Thursday, 8 December 2011

Hungry goats improve habitat for rare native species in Iowa project

The following is from the Leopold Center for Sustainable Agriculture at Iowa State University:

MAXWELL, Iowa — At the Chichaqua Bottoms Greenbelt in Polk County, researchers have developed a novel tool for restoring biodiversity to a landscape choked by invasive species: Set loose a herd of hungry goats.

The project began in 2008 when the Leopold Center for Sustainable Agriculture awarded a competitive grant to Iowa Heartland Resource Conservation and Development to study the benefits of incorporating livestock onto conservation lands. By dining on unwanted buckthorn, goats helped restore a rare swamp white oak savannah and created habitat for a wide array of native species, including Blanding’s turtles, listed as threatened in Iowa.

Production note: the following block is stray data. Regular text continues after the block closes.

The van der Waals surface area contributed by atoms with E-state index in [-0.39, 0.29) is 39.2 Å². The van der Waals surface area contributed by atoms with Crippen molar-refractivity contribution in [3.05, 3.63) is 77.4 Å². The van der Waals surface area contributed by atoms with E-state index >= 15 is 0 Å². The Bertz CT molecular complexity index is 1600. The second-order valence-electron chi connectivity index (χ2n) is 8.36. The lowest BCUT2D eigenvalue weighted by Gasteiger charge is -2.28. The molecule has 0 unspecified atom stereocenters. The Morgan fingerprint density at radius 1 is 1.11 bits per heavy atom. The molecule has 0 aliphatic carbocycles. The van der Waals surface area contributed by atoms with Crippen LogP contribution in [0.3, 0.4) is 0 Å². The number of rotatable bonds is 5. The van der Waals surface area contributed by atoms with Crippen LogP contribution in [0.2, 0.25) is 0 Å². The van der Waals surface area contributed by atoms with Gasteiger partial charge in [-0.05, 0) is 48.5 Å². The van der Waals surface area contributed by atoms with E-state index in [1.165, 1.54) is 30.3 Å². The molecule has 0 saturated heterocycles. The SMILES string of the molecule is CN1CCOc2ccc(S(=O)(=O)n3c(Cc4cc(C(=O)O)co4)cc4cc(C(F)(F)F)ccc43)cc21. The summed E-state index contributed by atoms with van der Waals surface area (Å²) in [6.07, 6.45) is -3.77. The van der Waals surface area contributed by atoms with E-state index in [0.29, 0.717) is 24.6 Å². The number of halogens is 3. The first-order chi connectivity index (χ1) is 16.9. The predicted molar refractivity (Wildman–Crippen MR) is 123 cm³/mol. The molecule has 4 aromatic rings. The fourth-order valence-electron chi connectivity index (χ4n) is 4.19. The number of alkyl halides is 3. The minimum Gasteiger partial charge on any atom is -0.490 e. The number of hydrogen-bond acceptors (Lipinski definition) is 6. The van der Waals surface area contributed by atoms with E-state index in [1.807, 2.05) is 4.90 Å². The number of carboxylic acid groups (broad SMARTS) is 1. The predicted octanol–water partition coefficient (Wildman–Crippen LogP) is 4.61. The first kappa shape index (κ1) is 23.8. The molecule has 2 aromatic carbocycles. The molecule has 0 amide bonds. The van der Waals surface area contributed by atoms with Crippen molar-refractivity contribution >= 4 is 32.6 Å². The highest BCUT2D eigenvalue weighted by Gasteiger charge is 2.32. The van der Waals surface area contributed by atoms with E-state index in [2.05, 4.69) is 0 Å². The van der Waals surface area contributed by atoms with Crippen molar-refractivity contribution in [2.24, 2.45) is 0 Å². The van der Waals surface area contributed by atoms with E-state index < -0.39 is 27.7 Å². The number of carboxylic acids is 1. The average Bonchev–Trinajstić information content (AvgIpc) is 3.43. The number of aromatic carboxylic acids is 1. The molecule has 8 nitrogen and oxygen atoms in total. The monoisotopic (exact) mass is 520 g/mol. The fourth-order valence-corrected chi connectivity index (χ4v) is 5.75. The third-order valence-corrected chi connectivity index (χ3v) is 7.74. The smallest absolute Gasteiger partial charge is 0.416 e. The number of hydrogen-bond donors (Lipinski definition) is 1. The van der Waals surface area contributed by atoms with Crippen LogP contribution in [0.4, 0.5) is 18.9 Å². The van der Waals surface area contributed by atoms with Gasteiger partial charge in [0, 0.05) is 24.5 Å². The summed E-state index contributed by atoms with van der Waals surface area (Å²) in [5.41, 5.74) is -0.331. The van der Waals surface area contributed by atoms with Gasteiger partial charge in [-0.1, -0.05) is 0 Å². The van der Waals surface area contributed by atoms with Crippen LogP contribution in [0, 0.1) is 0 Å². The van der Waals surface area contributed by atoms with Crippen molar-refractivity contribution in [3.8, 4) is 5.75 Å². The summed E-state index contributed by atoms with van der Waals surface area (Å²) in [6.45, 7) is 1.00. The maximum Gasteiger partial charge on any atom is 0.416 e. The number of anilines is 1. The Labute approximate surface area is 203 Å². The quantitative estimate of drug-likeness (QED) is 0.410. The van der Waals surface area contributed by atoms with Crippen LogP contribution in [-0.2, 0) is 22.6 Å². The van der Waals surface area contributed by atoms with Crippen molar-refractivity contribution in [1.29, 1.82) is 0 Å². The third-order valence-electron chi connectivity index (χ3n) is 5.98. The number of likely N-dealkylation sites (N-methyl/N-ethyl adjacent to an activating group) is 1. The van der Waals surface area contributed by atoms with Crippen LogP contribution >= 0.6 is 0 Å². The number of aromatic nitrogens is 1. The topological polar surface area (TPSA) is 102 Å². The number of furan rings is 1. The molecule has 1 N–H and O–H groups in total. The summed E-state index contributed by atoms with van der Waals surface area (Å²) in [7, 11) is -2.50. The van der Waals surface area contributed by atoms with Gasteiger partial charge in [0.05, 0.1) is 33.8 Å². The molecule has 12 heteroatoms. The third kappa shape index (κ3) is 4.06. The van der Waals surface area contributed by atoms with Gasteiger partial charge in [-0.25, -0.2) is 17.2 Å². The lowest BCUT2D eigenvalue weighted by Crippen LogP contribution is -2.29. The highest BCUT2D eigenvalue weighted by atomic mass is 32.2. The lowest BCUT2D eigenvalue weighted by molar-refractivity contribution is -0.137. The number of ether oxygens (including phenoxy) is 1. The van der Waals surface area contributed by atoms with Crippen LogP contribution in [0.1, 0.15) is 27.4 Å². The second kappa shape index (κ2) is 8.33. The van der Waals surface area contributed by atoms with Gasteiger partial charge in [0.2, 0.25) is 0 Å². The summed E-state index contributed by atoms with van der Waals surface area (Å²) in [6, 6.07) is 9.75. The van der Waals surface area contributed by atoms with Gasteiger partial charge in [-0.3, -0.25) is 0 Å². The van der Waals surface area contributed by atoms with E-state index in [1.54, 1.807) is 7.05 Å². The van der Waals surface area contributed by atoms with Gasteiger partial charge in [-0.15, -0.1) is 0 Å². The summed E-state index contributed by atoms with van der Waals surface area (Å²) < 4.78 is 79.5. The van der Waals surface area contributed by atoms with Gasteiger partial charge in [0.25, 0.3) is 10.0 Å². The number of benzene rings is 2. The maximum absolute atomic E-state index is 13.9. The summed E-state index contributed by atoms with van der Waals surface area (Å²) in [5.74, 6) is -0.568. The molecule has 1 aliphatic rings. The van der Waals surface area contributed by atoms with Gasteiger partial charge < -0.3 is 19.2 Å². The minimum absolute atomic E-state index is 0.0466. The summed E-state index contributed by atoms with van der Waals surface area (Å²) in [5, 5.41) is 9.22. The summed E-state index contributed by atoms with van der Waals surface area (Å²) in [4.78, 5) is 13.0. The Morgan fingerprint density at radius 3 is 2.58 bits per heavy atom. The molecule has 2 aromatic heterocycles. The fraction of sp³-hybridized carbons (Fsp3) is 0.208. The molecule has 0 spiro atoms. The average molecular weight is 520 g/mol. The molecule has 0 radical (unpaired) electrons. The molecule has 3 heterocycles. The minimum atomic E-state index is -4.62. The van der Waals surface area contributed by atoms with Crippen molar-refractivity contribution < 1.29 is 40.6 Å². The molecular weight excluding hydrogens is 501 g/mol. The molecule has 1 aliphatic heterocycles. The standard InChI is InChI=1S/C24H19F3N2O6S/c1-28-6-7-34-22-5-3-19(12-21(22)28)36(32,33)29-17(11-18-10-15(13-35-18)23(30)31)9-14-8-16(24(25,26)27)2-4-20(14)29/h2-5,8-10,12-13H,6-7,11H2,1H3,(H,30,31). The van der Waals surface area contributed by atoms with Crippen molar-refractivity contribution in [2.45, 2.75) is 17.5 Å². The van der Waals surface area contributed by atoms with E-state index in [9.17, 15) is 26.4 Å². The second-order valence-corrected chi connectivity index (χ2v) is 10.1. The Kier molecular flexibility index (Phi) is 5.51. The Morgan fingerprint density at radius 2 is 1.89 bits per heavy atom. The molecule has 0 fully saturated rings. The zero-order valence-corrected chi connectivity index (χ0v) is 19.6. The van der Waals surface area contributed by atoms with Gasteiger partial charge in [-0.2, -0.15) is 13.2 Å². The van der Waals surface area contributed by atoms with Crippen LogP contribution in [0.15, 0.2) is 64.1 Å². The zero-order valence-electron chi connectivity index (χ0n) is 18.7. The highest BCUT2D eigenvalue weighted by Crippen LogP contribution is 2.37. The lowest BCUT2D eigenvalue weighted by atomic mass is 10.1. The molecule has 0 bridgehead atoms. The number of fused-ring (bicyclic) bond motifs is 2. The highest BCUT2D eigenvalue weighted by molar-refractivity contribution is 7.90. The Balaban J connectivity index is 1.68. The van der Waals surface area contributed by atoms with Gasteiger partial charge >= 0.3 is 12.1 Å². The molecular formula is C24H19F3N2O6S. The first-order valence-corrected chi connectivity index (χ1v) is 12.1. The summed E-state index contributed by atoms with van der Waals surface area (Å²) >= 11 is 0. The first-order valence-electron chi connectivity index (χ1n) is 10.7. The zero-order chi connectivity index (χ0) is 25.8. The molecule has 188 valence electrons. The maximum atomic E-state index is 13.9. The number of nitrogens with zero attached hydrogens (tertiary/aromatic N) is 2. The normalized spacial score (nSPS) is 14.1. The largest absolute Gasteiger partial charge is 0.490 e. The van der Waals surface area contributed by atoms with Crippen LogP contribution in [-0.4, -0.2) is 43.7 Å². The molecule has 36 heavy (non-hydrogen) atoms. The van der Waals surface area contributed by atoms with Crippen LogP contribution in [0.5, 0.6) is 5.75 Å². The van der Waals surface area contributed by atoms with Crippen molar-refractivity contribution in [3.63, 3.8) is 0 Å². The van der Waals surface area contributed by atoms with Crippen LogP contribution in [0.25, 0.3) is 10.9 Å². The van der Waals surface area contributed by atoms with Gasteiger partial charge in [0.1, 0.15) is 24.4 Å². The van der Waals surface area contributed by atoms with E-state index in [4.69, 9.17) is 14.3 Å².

Loren Lown, natural resource specialist for the Polk County Conservation Board, leads the project. Lown asked Deb and Eric Finch of State Center, Iowa, to let their herd of 30-plus goats browse at Chichaqua Bottoms, a 7,300-acre greenbelt along the Skunk River. The partnership allowed the Finches to raise healthy goats and rest their home pastures while Lown cleaned up the ecosystem.

The goats, rotated through a 10-acre area divided into three paddocks, munched on invasive buckthorn and other unwanted plants. Goats prefer to eat twigs, leaves and woody species first, leaving the herbaceous layer alone. Lown described them as “little buckthorn bombs.”

Read more here ...

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